Russian president Vladimir Putin invoted more than 40 world leaders to St. Petersburg to celebrate the 300th anniversary of the city's founding. While this was not an official G8 gathering, all G8 leaders were present, as were many heads of state participating in the enlarged dialogue forum at the G8 Evian Summit the following day; the event is thus considered an unofficial G8 precursor to the Evian Summit. This was the first overseas visit by PRC president Hu Jintao and by the General-Secretary of the Chinese Communist Party. Several informal dialogues occurred between China and G8 leaders.[5]

May 26 Seminar on Sovereign Debt Restructuring, Mexico City

March 24–25 9th meeting of the Financial Stability Forum, Berlin

March 3–4 G20 Finance and Central Bank Deputies meeting, Cancun

[top of page]

2002

September 3–4 8th meeting of the Financial Stability Forum, Toronto

July 16–17 G20 Finance Ministers and Central Bank Governor meetings, New Delhi

March 25–26 7th meeting of the Financial Stability Forum, Hong Kong

[top of page]

2001

November 16–17 G20 Finance Ministers and Central Bank Governors meeting, Ottawa

September 6–7 6th meeting of the Financial Stability Forum, London

March 22–23 5th meeting of the Financial Stability Forum, Washington

[top of page]

2000

October 24–25 G20 Finance Ministers and Central Bank Governors meeting, Montreal

September 7–8 4th meeting of the Financial Stability Forum, Basel, Switzerland

[top of page]

1999

December 15–16 G20 Finance Ministers and Central Bank Governors meeting, Berlin

The PRC participated as a founding member of the inaugural meeting of the G20, represented by Xiang Huaicheng, Minister of Finance, and Dai Xianglong, Governor of the People’s Bank of China.

September 15 2nd meeting of the Financial Stability Forum, Paris

April 14 1st meeting of the Financial Stability Forum, Washington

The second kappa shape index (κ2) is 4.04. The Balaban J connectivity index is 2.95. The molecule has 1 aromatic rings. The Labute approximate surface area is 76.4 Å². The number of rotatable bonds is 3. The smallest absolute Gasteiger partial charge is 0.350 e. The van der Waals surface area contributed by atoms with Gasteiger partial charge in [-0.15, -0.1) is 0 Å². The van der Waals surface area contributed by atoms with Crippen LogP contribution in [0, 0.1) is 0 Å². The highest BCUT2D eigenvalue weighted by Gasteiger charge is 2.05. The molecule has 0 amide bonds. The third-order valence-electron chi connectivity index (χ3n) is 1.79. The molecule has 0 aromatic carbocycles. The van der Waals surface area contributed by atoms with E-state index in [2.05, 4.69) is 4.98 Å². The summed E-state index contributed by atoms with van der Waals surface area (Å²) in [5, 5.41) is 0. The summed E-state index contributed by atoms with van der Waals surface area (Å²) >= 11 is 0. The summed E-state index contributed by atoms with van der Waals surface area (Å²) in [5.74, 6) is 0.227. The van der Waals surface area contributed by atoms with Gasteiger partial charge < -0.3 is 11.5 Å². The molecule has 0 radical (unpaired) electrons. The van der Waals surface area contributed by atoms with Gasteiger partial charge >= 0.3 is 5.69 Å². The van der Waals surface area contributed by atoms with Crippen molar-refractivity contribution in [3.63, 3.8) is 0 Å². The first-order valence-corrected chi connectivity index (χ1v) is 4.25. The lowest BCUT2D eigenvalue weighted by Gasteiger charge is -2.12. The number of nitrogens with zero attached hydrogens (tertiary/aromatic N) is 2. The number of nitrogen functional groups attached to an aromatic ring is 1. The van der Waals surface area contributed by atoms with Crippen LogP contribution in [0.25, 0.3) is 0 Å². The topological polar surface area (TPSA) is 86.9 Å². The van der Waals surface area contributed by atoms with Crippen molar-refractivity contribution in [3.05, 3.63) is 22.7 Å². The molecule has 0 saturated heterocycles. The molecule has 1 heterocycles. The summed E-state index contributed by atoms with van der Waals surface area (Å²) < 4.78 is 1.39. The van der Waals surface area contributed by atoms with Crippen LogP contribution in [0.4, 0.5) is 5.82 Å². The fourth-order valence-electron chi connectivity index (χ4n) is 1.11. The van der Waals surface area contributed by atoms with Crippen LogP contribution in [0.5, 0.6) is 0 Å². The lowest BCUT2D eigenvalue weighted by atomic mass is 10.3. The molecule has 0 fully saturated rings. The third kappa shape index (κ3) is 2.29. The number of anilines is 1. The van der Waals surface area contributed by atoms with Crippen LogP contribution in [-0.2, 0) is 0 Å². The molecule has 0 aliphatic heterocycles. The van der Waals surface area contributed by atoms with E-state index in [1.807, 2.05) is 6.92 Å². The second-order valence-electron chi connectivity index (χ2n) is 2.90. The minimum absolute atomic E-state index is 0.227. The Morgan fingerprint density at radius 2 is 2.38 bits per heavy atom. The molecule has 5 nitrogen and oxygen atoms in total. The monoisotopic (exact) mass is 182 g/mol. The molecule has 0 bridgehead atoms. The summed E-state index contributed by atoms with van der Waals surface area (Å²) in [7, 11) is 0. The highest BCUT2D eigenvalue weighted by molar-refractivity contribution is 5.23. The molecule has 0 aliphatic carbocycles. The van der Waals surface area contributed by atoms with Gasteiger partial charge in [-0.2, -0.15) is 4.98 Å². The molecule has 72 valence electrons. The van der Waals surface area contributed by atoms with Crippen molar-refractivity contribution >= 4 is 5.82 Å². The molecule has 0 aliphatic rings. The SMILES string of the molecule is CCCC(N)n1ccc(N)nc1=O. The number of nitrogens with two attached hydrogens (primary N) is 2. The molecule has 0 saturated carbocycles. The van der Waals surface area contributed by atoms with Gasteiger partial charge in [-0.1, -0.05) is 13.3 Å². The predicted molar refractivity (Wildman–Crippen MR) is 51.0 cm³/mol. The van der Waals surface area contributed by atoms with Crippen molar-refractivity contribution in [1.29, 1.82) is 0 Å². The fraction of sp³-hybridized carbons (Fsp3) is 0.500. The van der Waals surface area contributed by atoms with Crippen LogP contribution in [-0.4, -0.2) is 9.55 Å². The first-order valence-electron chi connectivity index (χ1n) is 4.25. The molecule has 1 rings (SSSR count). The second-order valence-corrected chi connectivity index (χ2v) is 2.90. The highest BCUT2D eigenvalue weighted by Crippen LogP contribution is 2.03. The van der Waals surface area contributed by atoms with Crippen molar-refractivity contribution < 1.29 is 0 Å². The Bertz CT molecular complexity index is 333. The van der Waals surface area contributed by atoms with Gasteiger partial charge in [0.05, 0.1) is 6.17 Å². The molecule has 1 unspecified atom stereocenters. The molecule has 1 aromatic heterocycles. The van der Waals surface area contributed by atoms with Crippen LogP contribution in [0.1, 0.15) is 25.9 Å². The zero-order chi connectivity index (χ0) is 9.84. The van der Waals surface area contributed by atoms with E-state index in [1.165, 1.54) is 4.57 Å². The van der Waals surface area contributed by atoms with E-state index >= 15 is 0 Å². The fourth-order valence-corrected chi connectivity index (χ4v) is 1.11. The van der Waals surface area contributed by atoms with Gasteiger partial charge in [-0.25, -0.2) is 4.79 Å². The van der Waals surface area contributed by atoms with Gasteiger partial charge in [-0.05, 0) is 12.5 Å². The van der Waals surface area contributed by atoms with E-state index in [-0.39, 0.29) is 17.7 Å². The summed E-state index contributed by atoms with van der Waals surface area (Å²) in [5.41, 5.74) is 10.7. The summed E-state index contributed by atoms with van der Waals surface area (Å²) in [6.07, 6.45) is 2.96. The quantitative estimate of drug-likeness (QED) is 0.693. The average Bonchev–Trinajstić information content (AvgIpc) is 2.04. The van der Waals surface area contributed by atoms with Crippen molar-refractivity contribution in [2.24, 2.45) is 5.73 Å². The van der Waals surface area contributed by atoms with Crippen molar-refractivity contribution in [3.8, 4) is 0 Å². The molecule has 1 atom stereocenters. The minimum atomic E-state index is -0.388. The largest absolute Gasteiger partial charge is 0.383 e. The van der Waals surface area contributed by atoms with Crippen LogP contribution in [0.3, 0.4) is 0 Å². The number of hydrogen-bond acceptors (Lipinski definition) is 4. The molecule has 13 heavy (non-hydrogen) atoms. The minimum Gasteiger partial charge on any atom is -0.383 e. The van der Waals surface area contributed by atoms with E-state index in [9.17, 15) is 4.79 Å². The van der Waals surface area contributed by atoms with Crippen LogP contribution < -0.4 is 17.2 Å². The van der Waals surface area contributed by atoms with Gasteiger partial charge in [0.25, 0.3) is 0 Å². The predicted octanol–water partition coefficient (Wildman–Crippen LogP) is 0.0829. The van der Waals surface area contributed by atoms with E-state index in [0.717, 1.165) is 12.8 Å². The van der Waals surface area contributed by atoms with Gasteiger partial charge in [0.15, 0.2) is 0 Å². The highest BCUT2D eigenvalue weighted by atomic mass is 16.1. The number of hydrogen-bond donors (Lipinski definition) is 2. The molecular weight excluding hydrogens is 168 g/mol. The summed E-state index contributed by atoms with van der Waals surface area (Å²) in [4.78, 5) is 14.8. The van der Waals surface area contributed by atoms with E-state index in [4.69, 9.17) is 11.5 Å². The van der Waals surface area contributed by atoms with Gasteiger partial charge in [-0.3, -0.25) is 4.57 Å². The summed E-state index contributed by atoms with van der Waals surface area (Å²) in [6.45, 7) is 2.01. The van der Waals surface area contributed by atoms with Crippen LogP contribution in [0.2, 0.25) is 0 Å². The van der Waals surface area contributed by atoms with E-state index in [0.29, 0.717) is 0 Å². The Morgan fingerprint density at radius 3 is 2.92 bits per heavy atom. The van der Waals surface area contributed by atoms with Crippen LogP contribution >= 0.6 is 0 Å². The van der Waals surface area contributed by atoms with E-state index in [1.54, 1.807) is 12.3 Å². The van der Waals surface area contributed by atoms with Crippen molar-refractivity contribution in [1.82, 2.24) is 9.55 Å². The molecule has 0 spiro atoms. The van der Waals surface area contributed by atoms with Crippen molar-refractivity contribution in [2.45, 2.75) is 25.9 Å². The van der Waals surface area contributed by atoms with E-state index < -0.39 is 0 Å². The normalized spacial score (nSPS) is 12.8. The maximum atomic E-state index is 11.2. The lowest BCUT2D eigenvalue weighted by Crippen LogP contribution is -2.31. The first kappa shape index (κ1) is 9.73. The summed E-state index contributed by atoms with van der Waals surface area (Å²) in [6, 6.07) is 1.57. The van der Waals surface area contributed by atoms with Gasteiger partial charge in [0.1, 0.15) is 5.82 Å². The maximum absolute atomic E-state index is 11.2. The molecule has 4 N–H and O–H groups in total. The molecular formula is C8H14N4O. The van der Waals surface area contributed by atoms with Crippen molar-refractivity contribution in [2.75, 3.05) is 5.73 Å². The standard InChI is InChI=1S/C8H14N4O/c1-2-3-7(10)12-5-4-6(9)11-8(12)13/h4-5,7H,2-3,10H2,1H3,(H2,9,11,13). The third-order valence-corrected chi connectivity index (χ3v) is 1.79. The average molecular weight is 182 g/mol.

Notes:
[1] Press Conference with Foreign Ministry Spokesman Kong Quan, Ministry of Foreign Affairs of the People’s Republic of China (Beijing), September 23, 2004.
[2] Alan Wheatley, “Analysis-G7: China Takes Next Steps in Long Courtship,” Reuters, April 19, 2004.
[3] The Financial Stability Forum (FSF) was created in response to the recommendation made at the meeting of the G7 Finance Ministers and Central Bank Governors on October 3, 1998, to establish new structures for enhancing co-operation among the various national and international supervisory bodies and international financial institutions. The goal was to promote stability in the international financial system. The FSF was endorsed by the G7 finance ministers and central bank governors at the meeting in Bonn on February 20, 1999, and held its first meeting in Washington DC, attended by the G7 states as well as the Netherlands, Singapore and Hong Kong. The Hong Kong Monetary Authority can be considered as representing China, which regained sovereignty over Hong Kong in 1997. Financial Stability Forum, "Genesis of the FSF," September 14, 2004.
[4] Alan Wheatley, “Analysis-G7: China Takes Next Steps in Long Courtship,” Reuters, April 19, 2004.
[5] “President Hu Set for Global Debut.” CNN.com, May 26, 2003.

[top of page]

Back to: Analytical Studies

G8 Centre
Top
This Information System is provided by the University of Toronto Library and the G8 Research Group at the University of Toronto.
Please send comments to: g8info@library.utoronto.ca
This page was last updated June 04, 2010.

All contents © 2004. University of Toronto unless otherwise stated. All rights reserved.